Long has it been said in fantasy football that a red zone touch has more value than other touches, and you’d expect it to. In most (if not all) scoring settings a TD is given the same points as a 60-yard run.
But, how much more are we talking about? And is there anything we can take from looking at how individual players performed in the red zone?
Red Zone Touches Value: Determining Stats
The first thing to do is to define the red zone. In future articles, we might take a look at the value of other areas within the 20, but for right now we are just looking at anywhere in the 20-yard zone.
Then, in looking at what a player has done in the red zone, and comparing it to their entire offensive output. We can then determine the difference in scoring. So for example, the top 10 RBs (based on rush attempts) for 2019 looks like;
Red Zone Touches Value: Points Per Touch
The next step is to then look at the fantasy points that are scored from each touch. Then we can determine how much more valuable a touch is in the red zone in comparison to the rest of the field.
For this, I looked only at the top 32 rushing players (on rush attempts) to remove a lot of the players who would skew the result. That gave me this;
So in the modern game, the value of a red zone touch has increased year after year, and is worth around 3 times the value of a non-red zone touch.
Red Zone Touches Value: 2020 Outlook
But really, what does this matter? Going into it we knew the value that a red zone touch would be higher. However, what we can do is look at some players that are significantly above or below that line in 2019.
That should enable us to try and work out some players that could be inline to regress next season (where their ratio is far higher), or that could improve (where their ratio is far lower).
There are two players that immediately stand out- Aaron Jones and James Conner. Both of them scored more than five times the number of points in the red-zone as others. Their fantasy value, therefore, is completely dependent on them getting red zone touches. That means more instability in their scoring, and more likely a reduction in scoring as they have nearly double the average.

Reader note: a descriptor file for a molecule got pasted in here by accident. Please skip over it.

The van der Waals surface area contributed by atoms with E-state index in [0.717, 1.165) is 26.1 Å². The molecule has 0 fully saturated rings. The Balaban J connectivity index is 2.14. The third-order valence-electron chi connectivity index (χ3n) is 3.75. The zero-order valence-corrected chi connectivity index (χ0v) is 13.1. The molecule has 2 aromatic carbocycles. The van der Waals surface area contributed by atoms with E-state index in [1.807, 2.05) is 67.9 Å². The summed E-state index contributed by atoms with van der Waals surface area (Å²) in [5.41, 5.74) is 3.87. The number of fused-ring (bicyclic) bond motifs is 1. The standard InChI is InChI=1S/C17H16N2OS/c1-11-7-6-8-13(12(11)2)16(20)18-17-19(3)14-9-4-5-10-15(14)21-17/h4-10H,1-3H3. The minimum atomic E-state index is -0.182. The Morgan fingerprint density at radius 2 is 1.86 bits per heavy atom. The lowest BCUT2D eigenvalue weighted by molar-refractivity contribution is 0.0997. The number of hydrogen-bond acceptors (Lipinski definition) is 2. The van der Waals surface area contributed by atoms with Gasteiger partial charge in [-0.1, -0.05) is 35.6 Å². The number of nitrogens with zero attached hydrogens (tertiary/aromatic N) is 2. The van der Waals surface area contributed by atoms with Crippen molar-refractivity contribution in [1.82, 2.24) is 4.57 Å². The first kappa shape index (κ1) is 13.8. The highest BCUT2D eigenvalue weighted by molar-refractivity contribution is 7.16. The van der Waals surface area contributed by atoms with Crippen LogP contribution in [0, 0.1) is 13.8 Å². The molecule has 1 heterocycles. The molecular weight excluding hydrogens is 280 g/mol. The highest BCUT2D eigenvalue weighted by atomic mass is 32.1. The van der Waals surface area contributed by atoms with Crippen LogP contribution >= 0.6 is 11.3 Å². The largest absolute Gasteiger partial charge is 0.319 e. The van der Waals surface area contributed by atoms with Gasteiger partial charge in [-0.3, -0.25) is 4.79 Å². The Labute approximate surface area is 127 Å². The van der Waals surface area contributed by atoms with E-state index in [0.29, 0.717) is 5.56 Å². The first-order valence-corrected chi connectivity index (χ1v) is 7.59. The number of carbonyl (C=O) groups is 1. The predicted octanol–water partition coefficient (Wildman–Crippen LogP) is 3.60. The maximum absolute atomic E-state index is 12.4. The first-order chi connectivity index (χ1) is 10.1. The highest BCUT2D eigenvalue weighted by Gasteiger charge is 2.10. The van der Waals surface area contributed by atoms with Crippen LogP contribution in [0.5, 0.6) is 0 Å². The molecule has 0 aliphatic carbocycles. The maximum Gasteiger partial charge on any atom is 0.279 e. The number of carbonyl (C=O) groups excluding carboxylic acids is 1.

Interestingly though, Raheem Mostert had more points per touch in the red zone than any other, averaging half a touchdown each time he was handed the ball. That is equally going to be tough to sustain for the 2020 season.
Candidates to Improve
In initially doing this, the first name that stuck out to me was Saquon Barkley. Barkley had one of the lowest marks in scoring per red zone rushing touch, below one point. That is far too low for a player of his talent. With the New York Giants likely to be improved on offense, with another season for QB Daniel Jones, and better protection, he could repeat his impressive rookie season’s production.
Equally, Miles Sanders has been climbing draft boards in the offseason, as he is set to be the lead back for the Eagles. Sanders had an incredibly low average points per touch total, beaten only by Leonard Fournette in the top 24.
Red Zone Touches Value: Summary
I’m not saying that this is the be-all and end-all when it comes to drafting, and I’m certainly not saying that this is something that can be entirely relied upon. However, what I am saying is that it’s something to bare in mind. If a player is as effective in the red zone as they are outside, that is going to mean more stability for your team each week.
Image Credit: NorthJersey.com – USA TODAY